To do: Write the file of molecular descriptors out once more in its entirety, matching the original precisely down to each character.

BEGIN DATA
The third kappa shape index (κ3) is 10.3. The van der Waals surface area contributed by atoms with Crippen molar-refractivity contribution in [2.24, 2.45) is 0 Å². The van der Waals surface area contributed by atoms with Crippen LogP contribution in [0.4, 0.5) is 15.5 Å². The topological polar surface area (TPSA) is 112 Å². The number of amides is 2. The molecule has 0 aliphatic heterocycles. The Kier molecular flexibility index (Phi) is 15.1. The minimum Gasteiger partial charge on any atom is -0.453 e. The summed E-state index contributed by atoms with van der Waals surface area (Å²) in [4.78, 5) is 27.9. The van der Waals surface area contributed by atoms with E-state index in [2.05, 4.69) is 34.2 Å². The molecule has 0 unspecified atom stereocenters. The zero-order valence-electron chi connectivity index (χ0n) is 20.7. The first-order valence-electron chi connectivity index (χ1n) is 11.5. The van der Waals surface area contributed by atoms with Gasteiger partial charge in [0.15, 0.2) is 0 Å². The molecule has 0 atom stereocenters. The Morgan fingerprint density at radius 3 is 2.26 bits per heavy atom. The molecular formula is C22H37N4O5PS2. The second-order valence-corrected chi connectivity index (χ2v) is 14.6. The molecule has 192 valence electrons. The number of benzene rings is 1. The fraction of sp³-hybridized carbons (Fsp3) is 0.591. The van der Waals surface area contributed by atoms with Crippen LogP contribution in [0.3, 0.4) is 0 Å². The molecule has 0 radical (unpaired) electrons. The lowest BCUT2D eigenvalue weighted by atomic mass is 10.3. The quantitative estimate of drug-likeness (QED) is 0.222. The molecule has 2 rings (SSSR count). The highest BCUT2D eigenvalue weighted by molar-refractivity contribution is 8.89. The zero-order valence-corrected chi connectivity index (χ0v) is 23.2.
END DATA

The third kappa shape index (κ3) is 10.3. The van der Waals surface area contributed by atoms with Crippen molar-refractivity contribution in [2.24, 2.45) is 0 Å². The van der Waals surface area contributed by atoms with Crippen LogP contribution in [0.4, 0.5) is 15.5 Å². The topological polar surface area (TPSA) is 112 Å². The number of amides is 2. The molecule has 0 aliphatic heterocycles. The Kier molecular flexibility index (Phi) is 15.1. The minimum Gasteiger partial charge on any atom is -0.453 e. The summed E-state index contributed by atoms with van der Waals surface area (Å²) in [4.78, 5) is 27.9. The van der Waals surface area contributed by atoms with E-state index in [2.05, 4.69) is 34.2 Å². The molecule has 0 unspecified atom stereocenters. The zero-order valence-electron chi connectivity index (χ0n) is 20.7. The first-order valence-electron chi connectivity index (χ1n) is 11.5. The van der Waals surface area contributed by atoms with Gasteiger partial charge in [0.15, 0.2) is 0 Å². The molecule has 0 atom stereocenters. The Morgan fingerprint density at radius 3 is 2.26 bits per heavy atom. The molecular formula is C22H37N4O5PS2. The second-order valence-corrected chi connectivity index (χ2v) is 14.6. The molecule has 192 valence electrons. The number of benzene rings is 1. The fraction of sp³-hybridized carbons (Fsp3) is 0.591. The van der Waals surface area contributed by atoms with Crippen LogP contribution in [0.3, 0.4) is 0 Å². The molecule has 0 radical (unpaired) electrons. The lowest BCUT2D eigenvalue weighted by atomic mass is 10.3. The quantitative estimate of drug-likeness (QED) is 0.222. The molecule has 2 rings (SSSR count). The highest BCUT2D eigenvalue weighted by molar-refractivity contribution is 8.89. The zero-order valence-corrected chi connectivity index (χ0v) is 23.2.